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Wool industry restructuring timetable approved

Wool industry restructuring timetable approved

The Wool Board Restructuring Bill will be introduced into Parliament by the end of November, Agriculture Minister Jim Sutton said today.

Mr Sutton said that Cabinet ministers had approved plans to dissolve the Wool Board and to put its assets into the hands of growers through a range of industry-good and public-good organisations.

He said a bill would now be drafted, and it would be introduced into Parliament by late November and referred to the Primary Production Select Committee. Submissions on the bill could be called before Christmas, and the Government would aim to pass the bill by early May next year.

Mr Sutton said that the wool industry had been in a state of considerable flux and uncertainty for several years now.

"I hope that this decision will give the industry a direction to work together towards."

He said the wool industry was a significant industry for New Zealand, earning $943 million of export earnings in the year to March this year.

Under the proposal approved by Cabinet, the Wool Board Restructuring Bill will convert the Wool Board into a company (currently called Disestablishment Co, or DisCo) that would take over the assets and liabilities of the board. This company would continue to collect a levy on wool for industry good purposes till 30 June 2004, or till a SheepCo commodity levy comes into force.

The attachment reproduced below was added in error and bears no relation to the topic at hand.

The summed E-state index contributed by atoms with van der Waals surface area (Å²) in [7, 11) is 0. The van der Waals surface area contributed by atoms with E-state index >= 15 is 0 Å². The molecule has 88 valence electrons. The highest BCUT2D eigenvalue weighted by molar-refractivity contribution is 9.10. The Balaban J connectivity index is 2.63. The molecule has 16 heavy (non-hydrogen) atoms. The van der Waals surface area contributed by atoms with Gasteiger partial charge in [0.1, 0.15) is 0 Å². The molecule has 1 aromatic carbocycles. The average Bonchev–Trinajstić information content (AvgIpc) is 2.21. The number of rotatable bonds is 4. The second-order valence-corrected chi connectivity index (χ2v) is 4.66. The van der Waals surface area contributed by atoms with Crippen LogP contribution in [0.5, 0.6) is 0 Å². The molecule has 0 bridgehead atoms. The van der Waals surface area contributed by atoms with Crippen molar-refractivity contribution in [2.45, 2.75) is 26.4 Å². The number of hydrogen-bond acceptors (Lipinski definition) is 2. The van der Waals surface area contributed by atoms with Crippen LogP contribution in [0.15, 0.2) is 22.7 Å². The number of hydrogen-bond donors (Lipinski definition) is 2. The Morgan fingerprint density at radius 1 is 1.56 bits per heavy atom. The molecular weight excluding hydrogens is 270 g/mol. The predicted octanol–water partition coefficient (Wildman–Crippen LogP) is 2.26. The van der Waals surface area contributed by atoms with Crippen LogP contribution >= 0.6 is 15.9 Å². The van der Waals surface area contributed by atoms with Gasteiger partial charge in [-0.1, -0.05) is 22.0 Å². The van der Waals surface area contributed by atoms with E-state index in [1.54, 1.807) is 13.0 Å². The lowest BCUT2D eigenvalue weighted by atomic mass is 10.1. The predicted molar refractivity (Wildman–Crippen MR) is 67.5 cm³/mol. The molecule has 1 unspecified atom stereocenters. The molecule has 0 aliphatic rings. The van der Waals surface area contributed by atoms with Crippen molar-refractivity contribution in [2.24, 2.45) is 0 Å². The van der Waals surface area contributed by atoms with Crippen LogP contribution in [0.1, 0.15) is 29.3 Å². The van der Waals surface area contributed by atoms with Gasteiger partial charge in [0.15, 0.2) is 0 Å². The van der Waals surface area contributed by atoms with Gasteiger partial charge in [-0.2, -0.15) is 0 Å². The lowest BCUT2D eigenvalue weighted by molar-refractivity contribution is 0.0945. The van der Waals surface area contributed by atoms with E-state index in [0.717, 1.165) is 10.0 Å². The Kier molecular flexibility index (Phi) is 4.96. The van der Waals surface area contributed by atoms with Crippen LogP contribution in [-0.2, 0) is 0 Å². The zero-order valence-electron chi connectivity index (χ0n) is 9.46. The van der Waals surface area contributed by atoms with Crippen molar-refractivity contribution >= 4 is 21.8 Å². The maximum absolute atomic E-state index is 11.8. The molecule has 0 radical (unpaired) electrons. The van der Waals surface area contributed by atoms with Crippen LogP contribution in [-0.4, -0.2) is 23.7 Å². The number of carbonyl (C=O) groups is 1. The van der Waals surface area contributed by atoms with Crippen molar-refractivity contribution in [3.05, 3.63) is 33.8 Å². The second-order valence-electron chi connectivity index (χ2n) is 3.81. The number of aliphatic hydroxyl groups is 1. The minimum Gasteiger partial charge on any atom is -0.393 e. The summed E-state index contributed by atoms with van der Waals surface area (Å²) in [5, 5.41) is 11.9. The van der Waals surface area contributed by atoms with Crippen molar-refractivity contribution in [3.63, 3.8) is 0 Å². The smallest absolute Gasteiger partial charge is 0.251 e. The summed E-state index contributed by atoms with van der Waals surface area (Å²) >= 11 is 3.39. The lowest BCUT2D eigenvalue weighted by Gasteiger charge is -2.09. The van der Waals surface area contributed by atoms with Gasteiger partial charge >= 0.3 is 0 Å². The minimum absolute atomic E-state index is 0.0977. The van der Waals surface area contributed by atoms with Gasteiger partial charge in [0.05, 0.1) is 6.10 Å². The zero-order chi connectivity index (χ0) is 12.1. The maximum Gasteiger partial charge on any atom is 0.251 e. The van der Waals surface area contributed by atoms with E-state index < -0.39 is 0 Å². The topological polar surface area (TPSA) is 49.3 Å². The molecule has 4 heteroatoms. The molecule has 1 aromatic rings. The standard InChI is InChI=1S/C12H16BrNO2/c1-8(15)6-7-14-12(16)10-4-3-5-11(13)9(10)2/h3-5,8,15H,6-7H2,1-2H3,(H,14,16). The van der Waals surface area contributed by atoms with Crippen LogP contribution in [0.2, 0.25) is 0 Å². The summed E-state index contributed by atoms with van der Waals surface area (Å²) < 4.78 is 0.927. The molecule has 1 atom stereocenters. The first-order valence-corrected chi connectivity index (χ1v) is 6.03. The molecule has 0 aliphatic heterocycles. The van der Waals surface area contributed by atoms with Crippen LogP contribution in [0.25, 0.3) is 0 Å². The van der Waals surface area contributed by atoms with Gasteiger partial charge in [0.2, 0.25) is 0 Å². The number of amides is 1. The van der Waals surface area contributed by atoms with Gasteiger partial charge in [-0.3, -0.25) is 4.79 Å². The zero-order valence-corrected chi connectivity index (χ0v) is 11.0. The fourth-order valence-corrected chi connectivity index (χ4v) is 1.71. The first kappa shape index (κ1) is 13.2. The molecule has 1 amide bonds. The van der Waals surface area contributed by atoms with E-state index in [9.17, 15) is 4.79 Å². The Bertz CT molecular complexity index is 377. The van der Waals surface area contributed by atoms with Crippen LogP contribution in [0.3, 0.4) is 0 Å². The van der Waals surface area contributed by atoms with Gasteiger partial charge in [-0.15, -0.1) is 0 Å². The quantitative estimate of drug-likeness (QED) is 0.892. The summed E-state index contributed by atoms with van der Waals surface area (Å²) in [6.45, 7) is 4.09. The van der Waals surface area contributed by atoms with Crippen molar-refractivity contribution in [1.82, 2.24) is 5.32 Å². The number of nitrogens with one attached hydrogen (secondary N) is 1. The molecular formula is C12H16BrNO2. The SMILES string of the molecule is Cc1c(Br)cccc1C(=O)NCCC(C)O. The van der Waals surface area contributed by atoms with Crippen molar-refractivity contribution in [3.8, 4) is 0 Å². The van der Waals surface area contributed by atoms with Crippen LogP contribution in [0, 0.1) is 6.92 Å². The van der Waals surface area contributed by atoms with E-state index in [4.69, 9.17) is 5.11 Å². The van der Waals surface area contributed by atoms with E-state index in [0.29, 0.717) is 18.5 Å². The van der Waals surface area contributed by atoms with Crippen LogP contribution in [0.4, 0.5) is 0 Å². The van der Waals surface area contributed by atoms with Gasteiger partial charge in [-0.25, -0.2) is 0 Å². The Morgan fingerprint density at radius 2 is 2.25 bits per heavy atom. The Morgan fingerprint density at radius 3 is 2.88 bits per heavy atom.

SheepCo is a non-profit organization set up last year to fund research and development.

The assets of the board will be allocated to woolgrowers who farm more than 250 sheep as shares in Wool Equities Ltd and Merino Grower Investments Ltd, based on sheep numbers farmed.

Shares will be allocated on whether growers have merino sheep (MGIL shares) or other sheep breeds (WEL shares).

Trading in those companies will be restricted for two years, and no grower will be able to hold more than 5 per cent of total shares.

The Wool Board will provide a restructuring plan to Mr Sutton for approval, which will include a share allocation plan and the constitutions of both proposed companies.

Mr Sutton said there were taxation issues around the wool industry's restructuring proposals, and these would be worked out between himself and Finance Minister Michael Cullen using other producer board reforms as precedent.

He said the wool industry restructuring met the Government's criteria for producer board reform, as it was supported by the majority of industry participants, it was fair to minority interests, and it was in the national interest.

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